How do you first get started building a community?
It’s probably the most common question I hear. Communities are awesome, right? Every company wants one! But where do you start? Having built a number of communities over the past few years, I’ve learned a lot about what a healthy community looks like and how to put the right pieces in the place from the beginning. It turns out that it’s extremely simple to do but easy to avoid because the task can seem very daunting. Ok ready? Come closer. Here’s the secret…
One person at a time.
Both startups and larger organizations have a problem building a community from the ground up. Startups have a problem because they just want to scale as much as possible. Their whole business is all about growing as quickly as possible. The problem is that communities usually don’t work that way.
Larger organizations have a problem because they feel like they’re established and have strong brand recognition. Then they can throw money at it and BOOM, instant community.
The truth is that you can’t build a community over night the same way you can’t build a company over night. Both require that you give every small aspect of the larger goal your full attention and build up toward your vision.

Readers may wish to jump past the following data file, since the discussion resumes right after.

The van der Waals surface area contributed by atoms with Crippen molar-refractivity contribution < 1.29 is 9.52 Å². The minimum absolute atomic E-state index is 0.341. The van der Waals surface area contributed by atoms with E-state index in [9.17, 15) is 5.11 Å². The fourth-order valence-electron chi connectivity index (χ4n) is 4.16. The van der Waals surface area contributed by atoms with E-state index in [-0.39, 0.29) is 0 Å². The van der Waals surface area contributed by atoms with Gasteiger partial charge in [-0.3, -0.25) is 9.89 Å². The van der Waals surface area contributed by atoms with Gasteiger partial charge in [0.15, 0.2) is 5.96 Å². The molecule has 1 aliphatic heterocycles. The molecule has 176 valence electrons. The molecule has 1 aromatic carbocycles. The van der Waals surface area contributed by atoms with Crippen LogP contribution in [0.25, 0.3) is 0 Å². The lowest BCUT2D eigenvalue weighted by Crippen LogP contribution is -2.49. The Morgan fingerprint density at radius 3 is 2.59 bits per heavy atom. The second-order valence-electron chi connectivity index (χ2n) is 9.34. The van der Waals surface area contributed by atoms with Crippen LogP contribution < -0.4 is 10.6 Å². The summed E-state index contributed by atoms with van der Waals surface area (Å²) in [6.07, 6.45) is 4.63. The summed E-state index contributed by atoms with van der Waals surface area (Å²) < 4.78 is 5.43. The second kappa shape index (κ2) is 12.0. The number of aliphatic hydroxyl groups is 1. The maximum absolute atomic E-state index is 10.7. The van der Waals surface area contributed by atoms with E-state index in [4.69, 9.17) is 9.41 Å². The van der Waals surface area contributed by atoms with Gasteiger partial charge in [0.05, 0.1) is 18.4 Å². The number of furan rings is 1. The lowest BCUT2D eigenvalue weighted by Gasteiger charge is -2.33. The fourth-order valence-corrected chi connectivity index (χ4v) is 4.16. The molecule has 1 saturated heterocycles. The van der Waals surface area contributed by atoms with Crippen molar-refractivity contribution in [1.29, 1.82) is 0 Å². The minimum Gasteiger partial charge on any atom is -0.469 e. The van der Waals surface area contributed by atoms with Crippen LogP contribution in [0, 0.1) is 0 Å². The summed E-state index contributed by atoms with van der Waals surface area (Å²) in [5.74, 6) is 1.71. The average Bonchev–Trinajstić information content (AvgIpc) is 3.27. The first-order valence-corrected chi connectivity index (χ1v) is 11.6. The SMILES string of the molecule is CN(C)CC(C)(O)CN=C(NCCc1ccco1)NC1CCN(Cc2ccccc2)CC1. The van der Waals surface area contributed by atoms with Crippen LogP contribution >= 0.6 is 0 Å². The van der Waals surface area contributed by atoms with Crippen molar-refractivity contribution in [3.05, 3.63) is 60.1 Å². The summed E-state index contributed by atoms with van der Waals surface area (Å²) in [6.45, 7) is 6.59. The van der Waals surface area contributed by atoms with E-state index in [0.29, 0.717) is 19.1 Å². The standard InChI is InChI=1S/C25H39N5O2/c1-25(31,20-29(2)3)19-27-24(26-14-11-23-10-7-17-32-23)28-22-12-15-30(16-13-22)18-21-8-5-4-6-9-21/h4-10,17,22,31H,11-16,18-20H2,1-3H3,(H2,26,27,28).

Want a foolproof community building strategy?
Step 1: Pick up your phone, and call a user/customer. Ask them about themselves. Ask them about their experience with your company. Make a personal connection.
Step 2: Invite them to a private Facebook group for your customers.
Step 3: Introduce them to the group and help them get involved in the discussions.
Repeat. Repeat. Repeat.
Keep doing that until the discussions in your group are flowing smoothly. Keep at it until you feel that your users are connecting with each other and a true community is forming.
Forget all of your plans for an ambassador program with rewards, exclusive swag, badges, moderators, big events, etc. Start simple and focused. When it’s time to build more structure into your community program, you’ll know. Your community will tell you.
It’s tempting for companies to think, “I don’t have time to call all of our users!” I’m not saying call all of them. I’m saying call one. Then call another and another and another until it starts to grow organically. Eventually, it will. There’s no interaction too small to be worth your time when you’re trying to build a true community. It may seem tedious, but once it’s all done, nothing is stronger than a well-built community.
The Young Entrepreneur Council (YEC) is an invite-only organization comprised of the world’s most promising young entrepreneurs. In partnership with Citi, YEC recently launched StartupCollective, a free virtual mentorship program that helps millions of entrepreneurs start and grow businesses.
Image Credit: CC by Susanne Nilsson